Thursday, June 18, 2020

Margaux DeRoux

Margaux DeRoux was born in Juneau, Alaska. Before turning to fiction she was a waitress, a teacher, and a marketer. She now lives in California with her husband and daughter.

Her new novel is The Lost Diary of Venice.

My Q&A with the author:

How much work does your title do to take readers into the story?

My title, The Lost Diary of Venice, includes several key elements of the story: the book is a dual-narrative, with one plot-line set in Renaissance Venice, the other in modern-day Connecticut, and a diary links both time-periods together. The novel was inspired by a treatise I’d discovered, written by a sixteenth-century artist who was going blind. I’d initially titled the book The Science of Shadows, after a line in his text. My agent and editor, however, both felt that this was a bit too dark, and didn’t convey the romantic qualities of the novel. I agree, and am so happy they helped me come up with a title that’s a much better fit for a historical-fiction romance!

How surprised would your teenage reader self be by your new novel?

My teenage self would not be surprised at all by the fact that I wrote a novel! I was very creative in High School, and actually got in quite a lot of trouble for skipping class to paint and write and make short films—all of which centered on themes of love, loss, and the struggle to find one’s place in the world. As an adult, though, I put my creativity aside for a long time. I thought I needed to find “a real job.” Eventually, I realized that I would never feel truly alive unless I was expressing myself creatively.

Do you find it harder to write beginnings or endings? Which do you change more?

With a dual-narrative, the ending is particularly challenging: as the book progresses, the stories intertwine and influence one another. There are two sets of loose threads, and they need to be tied up in a way that makes the novel feel like a cohesive whole. On top of this, I personally always want to create endings that are satisfying—but aren’t what a reader might anticipate. With romance in particular, I think it’s important to reflect the way that love can surprise us, how our hearts can change and soften in unexpected ways.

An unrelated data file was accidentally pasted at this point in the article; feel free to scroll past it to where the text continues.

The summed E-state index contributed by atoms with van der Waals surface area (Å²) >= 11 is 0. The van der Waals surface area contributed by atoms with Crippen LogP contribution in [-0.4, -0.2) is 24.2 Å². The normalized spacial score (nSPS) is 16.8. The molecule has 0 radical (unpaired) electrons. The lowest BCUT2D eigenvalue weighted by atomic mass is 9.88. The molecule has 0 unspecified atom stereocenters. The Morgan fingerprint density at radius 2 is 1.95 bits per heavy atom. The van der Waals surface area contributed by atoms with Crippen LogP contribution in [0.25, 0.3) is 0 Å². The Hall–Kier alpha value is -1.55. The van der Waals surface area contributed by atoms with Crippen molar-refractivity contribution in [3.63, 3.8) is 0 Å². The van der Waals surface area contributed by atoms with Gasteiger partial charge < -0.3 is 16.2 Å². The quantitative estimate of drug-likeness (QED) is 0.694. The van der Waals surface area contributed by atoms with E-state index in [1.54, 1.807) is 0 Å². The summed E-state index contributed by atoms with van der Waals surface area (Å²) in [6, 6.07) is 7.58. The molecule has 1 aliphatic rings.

Do you see much of yourself in your characters? Do they have any connection to your personality, or are they a world apart?

I think aspects of self surface always surface in one’s writing, if not consciously, then subconsciously. One character in my novel is an introvert and a bookworm, another is an artist—all qualities I can claim. The love stories in each time-period are bittersweet, and reflect my own past experiences.

At the same time, writing also offers us the chance to explore perspectives other than our own. The villain in my novel is a zealot, for example—to craft him, I drew upon interactions I’ve had with religious extremists. Yet whether they’re living five hundred years ago or today, every character is subject to the constancy of human nature, and our eternal quest for love and fulfillment.

What non-literary inspirations have influenced your writing?

Music influences me greatly. I naturally find myself listening to different types of music when writing different characters; for me, music is transportive, and changing artists helps me shift perspectives. I often wonder what other authors listen to when they write—I’d love it if books included soundtracks!
Follow Margaux DeRoux on Twitter.

--Marshal Zeringue